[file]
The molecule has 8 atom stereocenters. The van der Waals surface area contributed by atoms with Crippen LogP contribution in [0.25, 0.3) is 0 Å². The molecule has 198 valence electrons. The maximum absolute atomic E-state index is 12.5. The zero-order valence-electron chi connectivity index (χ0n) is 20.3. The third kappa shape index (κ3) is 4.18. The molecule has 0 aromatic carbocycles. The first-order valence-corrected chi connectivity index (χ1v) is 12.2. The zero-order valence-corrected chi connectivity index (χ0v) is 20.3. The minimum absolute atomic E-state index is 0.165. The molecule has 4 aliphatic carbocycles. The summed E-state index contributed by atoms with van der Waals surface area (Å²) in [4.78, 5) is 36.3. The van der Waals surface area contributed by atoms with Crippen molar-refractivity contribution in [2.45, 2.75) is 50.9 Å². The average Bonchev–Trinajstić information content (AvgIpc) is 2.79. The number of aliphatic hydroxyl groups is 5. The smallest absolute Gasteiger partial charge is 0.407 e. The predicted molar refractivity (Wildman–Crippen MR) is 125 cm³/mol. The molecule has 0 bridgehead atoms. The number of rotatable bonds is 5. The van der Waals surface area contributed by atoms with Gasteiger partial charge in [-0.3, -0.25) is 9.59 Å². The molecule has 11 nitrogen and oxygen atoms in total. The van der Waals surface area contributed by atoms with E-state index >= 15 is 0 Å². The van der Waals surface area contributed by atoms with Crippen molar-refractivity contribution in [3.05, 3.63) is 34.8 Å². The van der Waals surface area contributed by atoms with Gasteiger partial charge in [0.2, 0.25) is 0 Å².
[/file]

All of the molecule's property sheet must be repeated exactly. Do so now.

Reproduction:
The molecule has 8 atom stereocenters. The van der Waals surface area contributed by atoms with Crippen LogP contribution in [0.25, 0.3) is 0 Å². The molecule has 198 valence electrons. The maximum absolute atomic E-state index is 12.5. The zero-order valence-electron chi connectivity index (χ0n) is 20.3. The third kappa shape index (κ3) is 4.18. The molecule has 0 aromatic carbocycles. The first-order valence-corrected chi connectivity index (χ1v) is 12.2. The zero-order valence-corrected chi connectivity index (χ0v) is 20.3. The minimum absolute atomic E-state index is 0.165. The molecule has 4 aliphatic carbocycles. The summed E-state index contributed by atoms with van der Waals surface area (Å²) in [4.78, 5) is 36.3. The van der Waals surface area contributed by atoms with Crippen molar-refractivity contribution in [2.45, 2.75) is 50.9 Å². The average Bonchev–Trinajstić information content (AvgIpc) is 2.79. The number of aliphatic hydroxyl groups is 5. The smallest absolute Gasteiger partial charge is 0.407 e. The predicted molar refractivity (Wildman–Crippen MR) is 125 cm³/mol. The molecule has 0 bridgehead atoms. The number of rotatable bonds is 5. The van der Waals surface area contributed by atoms with Gasteiger partial charge in [-0.3, -0.25) is 9.59 Å². The molecule has 11 nitrogen and oxygen atoms in total. The van der Waals surface area contributed by atoms with E-state index >= 15 is 0 Å². The van der Waals surface area contributed by atoms with Crippen molar-refractivity contribution in [3.05, 3.63) is 34.8 Å². The van der Waals surface area contributed by atoms with Gasteiger partial charge in [0.2, 0.25) is 0 Å².